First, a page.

Apostolic Succession

Discussion in 'Sacraments, Sacred Rites, and Holy Orders' started by Toma, Aug 7, 2012.

  1. Gordon

    Gordon Well-Known Member

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    Come on brother Consular you know you love the banter...

    I will concede the one about the flat earth - although I do come up for re-eclection as the president of the World is Flat Society next month. ;) Basically what I am saying is that what was declared as truth in times gone past may not necessarily be the truth in the future, simply because something is declared as the truth does not make it so.

    You know yourself that Spong denies the Divinity of Christ so how can that make him a Christian - this is an example of the bad fruit I was talking to Stalwart about.

    But hey don't let me stop you from trying to fathom the unfathomable. :)
     
  2. Toma

    Toma Well-Known Member Anglican

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    This does not account for the phenomenon of apostolic bishops creating schism between each other, as with the East-West split in 1054. Corporate unity, which you say Apostolic Succession was designed to maintain, has not been maintained between bishops of the 'valid' succession (whatever that means, since there's still no proof, only bold assertions).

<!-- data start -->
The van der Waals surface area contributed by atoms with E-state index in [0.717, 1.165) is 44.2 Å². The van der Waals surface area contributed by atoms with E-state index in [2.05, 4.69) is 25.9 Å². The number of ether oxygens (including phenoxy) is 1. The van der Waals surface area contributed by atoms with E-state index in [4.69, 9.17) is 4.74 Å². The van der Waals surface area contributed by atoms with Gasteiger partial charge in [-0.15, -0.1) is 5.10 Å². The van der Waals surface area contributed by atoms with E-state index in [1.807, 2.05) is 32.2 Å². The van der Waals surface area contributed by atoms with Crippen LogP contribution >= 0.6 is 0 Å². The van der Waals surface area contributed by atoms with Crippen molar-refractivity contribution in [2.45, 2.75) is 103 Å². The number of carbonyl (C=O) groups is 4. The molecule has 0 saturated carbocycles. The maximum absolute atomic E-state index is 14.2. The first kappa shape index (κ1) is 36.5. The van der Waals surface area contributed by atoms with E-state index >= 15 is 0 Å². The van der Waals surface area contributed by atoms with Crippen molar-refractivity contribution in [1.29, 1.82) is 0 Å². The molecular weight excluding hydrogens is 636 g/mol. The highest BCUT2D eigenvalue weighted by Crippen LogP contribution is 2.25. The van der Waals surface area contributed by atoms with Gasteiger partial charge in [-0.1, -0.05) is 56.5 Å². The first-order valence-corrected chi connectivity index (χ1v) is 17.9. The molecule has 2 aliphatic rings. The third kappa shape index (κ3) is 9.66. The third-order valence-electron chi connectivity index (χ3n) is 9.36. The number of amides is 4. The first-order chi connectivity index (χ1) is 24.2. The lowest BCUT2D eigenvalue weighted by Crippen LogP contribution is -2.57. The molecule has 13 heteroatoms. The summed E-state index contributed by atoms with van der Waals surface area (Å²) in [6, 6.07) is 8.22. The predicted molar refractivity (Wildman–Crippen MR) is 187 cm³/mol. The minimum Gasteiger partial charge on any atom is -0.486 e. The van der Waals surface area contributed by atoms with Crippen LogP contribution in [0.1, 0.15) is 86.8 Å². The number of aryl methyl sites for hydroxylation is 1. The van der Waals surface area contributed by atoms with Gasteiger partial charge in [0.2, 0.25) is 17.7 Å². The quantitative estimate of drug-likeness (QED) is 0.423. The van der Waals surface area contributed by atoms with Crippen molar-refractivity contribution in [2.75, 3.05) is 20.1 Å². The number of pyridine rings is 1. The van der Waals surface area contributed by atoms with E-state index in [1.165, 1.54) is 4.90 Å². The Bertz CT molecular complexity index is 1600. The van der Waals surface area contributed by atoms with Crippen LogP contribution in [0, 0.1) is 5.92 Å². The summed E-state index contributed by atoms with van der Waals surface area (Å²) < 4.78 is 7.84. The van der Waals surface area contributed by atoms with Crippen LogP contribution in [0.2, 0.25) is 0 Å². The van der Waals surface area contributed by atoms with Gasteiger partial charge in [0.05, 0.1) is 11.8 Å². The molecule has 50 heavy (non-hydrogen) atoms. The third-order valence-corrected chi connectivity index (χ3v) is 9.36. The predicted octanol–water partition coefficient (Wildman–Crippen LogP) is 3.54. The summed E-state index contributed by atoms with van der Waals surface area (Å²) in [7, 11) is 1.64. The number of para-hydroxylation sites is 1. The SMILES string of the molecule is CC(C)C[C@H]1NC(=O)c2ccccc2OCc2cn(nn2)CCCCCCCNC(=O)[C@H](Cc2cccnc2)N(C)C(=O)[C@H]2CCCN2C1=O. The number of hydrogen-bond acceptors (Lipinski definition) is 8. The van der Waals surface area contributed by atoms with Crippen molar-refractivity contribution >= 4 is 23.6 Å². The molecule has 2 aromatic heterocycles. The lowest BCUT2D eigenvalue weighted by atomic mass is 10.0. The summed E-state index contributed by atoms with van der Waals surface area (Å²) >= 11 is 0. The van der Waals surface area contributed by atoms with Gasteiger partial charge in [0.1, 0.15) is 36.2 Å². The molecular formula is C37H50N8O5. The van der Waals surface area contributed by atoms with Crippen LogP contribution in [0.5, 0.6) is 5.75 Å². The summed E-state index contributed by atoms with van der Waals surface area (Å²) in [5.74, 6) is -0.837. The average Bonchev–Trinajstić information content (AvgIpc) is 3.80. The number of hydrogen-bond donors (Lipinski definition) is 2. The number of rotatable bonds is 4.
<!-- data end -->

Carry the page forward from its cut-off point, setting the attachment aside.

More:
If this can be applied to the Presbyterians, it can certainly be applied to those with the Episcopacy. There have been schisms out of Rome, Constantinople, Alexandria, Jerusalem, and all the rest. Why, the CoE itself made a formal act of schism in 1533.

    Ah, so the Divinity of Christ is a thing that must be affirmed? What about the Trinity? It's not just simply there in the text of Scripture. We had to make up a whole system of reasonings to explain how "Father, Son, and Holy Ghost" = "Trinity". Theology gave us the things and arguments which are not presented openly in Scripture. Without our attempts to "fathom the unfathomable", you would have no orthodoxy, just total universalism and open fellowship without meaning. I doubt Christianity would've gotten out of the front gates of Jerusalem with this "love, peace, no-theology" mindset.
     
  3. Gordon

    Gordon Well-Known Member

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    Actually we didn't have to make up a whole system of reasoning to explain the Trinity, but we did people do that it is human nature to that.

    So now we are getting closer to the core reasoning here - we have to create systems to believe in something because the simplicity of Christ's message has to have a structure around it for people to hang on to it. So some people the message is not enough, I think that is what you are saying. :think: